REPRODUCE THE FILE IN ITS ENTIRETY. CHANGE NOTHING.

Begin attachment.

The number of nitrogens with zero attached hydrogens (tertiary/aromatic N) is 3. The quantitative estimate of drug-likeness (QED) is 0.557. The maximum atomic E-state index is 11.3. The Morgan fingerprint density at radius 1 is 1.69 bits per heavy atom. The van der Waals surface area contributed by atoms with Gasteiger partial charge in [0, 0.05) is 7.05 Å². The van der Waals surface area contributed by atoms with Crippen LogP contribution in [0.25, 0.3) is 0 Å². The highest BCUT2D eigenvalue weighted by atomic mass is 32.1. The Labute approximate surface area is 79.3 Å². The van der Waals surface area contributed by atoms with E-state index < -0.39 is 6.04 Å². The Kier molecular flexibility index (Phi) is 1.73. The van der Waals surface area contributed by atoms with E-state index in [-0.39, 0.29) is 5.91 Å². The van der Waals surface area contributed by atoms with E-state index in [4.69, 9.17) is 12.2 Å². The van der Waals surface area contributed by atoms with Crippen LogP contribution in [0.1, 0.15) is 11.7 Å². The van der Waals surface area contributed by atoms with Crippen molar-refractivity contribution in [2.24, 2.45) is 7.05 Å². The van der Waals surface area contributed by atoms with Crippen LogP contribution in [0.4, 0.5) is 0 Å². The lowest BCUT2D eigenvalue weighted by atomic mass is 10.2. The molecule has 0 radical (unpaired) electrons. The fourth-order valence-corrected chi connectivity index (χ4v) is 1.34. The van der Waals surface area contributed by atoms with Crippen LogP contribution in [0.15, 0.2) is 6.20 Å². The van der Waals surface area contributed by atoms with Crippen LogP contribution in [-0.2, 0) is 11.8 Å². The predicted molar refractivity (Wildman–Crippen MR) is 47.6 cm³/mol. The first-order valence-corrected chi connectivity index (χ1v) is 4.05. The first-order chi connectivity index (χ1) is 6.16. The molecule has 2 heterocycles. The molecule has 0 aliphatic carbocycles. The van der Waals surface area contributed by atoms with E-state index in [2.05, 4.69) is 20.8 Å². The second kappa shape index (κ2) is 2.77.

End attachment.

The number of nitrogens with zero attached hydrogens (tertiary/aromatic N) is 3. The quantitative estimate of drug-likeness (QED) is 0.557. The maximum atomic E-state index is 11.3. The Morgan fingerprint density at radius 1 is 1.69 bits per heavy atom. The van der Waals surface area contributed by atoms with Gasteiger partial charge in [0, 0.05) is 7.05 Å². The van der Waals surface area contributed by atoms with Crippen LogP contribution in [0.25, 0.3) is 0 Å². The highest BCUT2D eigenvalue weighted by atomic mass is 32.1. The Labute approximate surface area is 79.3 Å². The van der Waals surface area contributed by atoms with E-state index < -0.39 is 6.04 Å². The Kier molecular flexibility index (Phi) is 1.73. The van der Waals surface area contributed by atoms with E-state index in [-0.39, 0.29) is 5.91 Å². The van der Waals surface area contributed by atoms with E-state index in [4.69, 9.17) is 12.2 Å². The van der Waals surface area contributed by atoms with Crippen LogP contribution in [0.1, 0.15) is 11.7 Å². The van der Waals surface area contributed by atoms with Crippen molar-refractivity contribution in [2.24, 2.45) is 7.05 Å². The van der Waals surface area contributed by atoms with Crippen LogP contribution in [0.4, 0.5) is 0 Å². The lowest BCUT2D eigenvalue weighted by atomic mass is 10.2. The molecule has 0 radical (unpaired) electrons. The fourth-order valence-corrected chi connectivity index (χ4v) is 1.34. The van der Waals surface area contributed by atoms with Crippen LogP contribution in [0.15, 0.2) is 6.20 Å². The van der Waals surface area contributed by atoms with Crippen LogP contribution in [-0.2, 0) is 11.8 Å². The predicted molar refractivity (Wildman–Crippen MR) is 47.6 cm³/mol. The first-order valence-corrected chi connectivity index (χ1v) is 4.05. The first-order chi connectivity index (χ1) is 6.16. The molecule has 2 heterocycles. The molecule has 0 aliphatic carbocycles. The van der Waals surface area contributed by atoms with E-state index in [2.05, 4.69) is 20.8 Å². The second kappa shape index (κ2) is 2.77.